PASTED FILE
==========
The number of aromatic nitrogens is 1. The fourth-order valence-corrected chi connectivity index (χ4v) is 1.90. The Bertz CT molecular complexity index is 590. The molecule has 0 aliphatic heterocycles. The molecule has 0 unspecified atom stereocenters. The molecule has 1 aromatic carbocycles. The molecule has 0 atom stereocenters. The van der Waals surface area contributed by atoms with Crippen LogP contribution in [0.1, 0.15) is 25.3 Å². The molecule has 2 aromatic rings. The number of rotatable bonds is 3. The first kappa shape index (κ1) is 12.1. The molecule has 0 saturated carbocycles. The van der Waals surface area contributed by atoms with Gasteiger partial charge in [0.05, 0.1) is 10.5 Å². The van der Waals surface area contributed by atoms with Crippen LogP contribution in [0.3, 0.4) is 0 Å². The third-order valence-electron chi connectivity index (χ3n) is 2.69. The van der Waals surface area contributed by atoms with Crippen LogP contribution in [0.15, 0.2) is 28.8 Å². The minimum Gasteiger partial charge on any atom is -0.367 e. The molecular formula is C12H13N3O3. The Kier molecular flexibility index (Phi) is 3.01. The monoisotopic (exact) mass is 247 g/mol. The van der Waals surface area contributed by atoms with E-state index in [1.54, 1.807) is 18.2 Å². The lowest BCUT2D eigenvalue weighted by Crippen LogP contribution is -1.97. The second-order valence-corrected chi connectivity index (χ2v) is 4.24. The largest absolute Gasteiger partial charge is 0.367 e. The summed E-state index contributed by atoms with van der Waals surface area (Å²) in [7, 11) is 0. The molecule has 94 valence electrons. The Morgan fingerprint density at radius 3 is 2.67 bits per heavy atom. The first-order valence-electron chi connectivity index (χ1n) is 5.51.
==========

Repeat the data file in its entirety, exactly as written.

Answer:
The number of aromatic nitrogens is 1. The fourth-order valence-corrected chi connectivity index (χ4v) is 1.90. The Bertz CT molecular complexity index is 590. The molecule has 0 aliphatic heterocycles. The molecule has 0 unspecified atom stereocenters. The molecule has 1 aromatic carbocycles. The molecule has 0 atom stereocenters. The van der Waals surface area contributed by atoms with Crippen LogP contribution in [0.1, 0.15) is 25.3 Å². The molecule has 2 aromatic rings. The number of rotatable bonds is 3. The first kappa shape index (κ1) is 12.1. The molecule has 0 saturated carbocycles. The van der Waals surface area contributed by atoms with Gasteiger partial charge in [0.05, 0.1) is 10.5 Å². The van der Waals surface area contributed by atoms with Crippen LogP contribution in [0.3, 0.4) is 0 Å². The third-order valence-electron chi connectivity index (χ3n) is 2.69. The van der Waals surface area contributed by atoms with Crippen LogP contribution in [0.15, 0.2) is 28.8 Å². The minimum Gasteiger partial charge on any atom is -0.367 e. The molecular formula is C12H13N3O3. The Kier molecular flexibility index (Phi) is 3.01. The monoisotopic (exact) mass is 247 g/mol. The van der Waals surface area contributed by atoms with E-state index in [1.54, 1.807) is 18.2 Å². The lowest BCUT2D eigenvalue weighted by Crippen LogP contribution is -1.97. The second-order valence-corrected chi connectivity index (χ2v) is 4.24. The largest absolute Gasteiger partial charge is 0.367 e. The summed E-state index contributed by atoms with van der Waals surface area (Å²) in [7, 11) is 0. The molecule has 94 valence electrons. The Morgan fingerprint density at radius 3 is 2.67 bits per heavy atom. The first-order valence-electron chi connectivity index (χ1n) is 5.51.